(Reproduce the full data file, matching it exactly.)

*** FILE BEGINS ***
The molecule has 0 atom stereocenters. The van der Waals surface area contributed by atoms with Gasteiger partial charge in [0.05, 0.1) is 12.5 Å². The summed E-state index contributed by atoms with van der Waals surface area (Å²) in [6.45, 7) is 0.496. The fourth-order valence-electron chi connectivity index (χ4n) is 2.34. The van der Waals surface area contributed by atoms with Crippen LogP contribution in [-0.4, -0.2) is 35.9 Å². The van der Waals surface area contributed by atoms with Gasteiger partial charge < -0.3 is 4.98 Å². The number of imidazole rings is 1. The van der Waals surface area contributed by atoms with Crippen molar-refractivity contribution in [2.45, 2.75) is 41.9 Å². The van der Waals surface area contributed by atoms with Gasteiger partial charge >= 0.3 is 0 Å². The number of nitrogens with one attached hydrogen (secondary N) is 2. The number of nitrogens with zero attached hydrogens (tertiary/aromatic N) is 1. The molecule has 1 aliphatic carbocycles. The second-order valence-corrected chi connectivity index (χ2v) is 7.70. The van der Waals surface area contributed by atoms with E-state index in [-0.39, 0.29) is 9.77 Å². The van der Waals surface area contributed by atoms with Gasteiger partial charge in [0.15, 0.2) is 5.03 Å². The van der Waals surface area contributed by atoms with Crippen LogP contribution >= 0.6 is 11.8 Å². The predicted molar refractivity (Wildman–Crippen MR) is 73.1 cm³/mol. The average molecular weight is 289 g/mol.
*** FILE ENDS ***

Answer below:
The molecule has 0 atom stereocenters. The van der Waals surface area contributed by atoms with Gasteiger partial charge in [0.05, 0.1) is 12.5 Å². The summed E-state index contributed by atoms with van der Waals surface area (Å²) in [6.45, 7) is 0.496. The fourth-order valence-electron chi connectivity index (χ4n) is 2.34. The van der Waals surface area contributed by atoms with Crippen LogP contribution in [-0.4, -0.2) is 35.9 Å². The van der Waals surface area contributed by atoms with Gasteiger partial charge < -0.3 is 4.98 Å². The number of imidazole rings is 1. The van der Waals surface area contributed by atoms with Crippen molar-refractivity contribution in [2.45, 2.75) is 41.9 Å². The van der Waals surface area contributed by atoms with Gasteiger partial charge >= 0.3 is 0 Å². The number of nitrogens with one attached hydrogen (secondary N) is 2. The number of nitrogens with zero attached hydrogens (tertiary/aromatic N) is 1. The molecule has 1 aliphatic carbocycles. The second-order valence-corrected chi connectivity index (χ2v) is 7.70. The van der Waals surface area contributed by atoms with E-state index in [-0.39, 0.29) is 9.77 Å². The van der Waals surface area contributed by atoms with Gasteiger partial charge in [0.15, 0.2) is 5.03 Å². The van der Waals surface area contributed by atoms with Crippen LogP contribution >= 0.6 is 11.8 Å². The predicted molar refractivity (Wildman–Crippen MR) is 73.1 cm³/mol. The average molecular weight is 289 g/mol.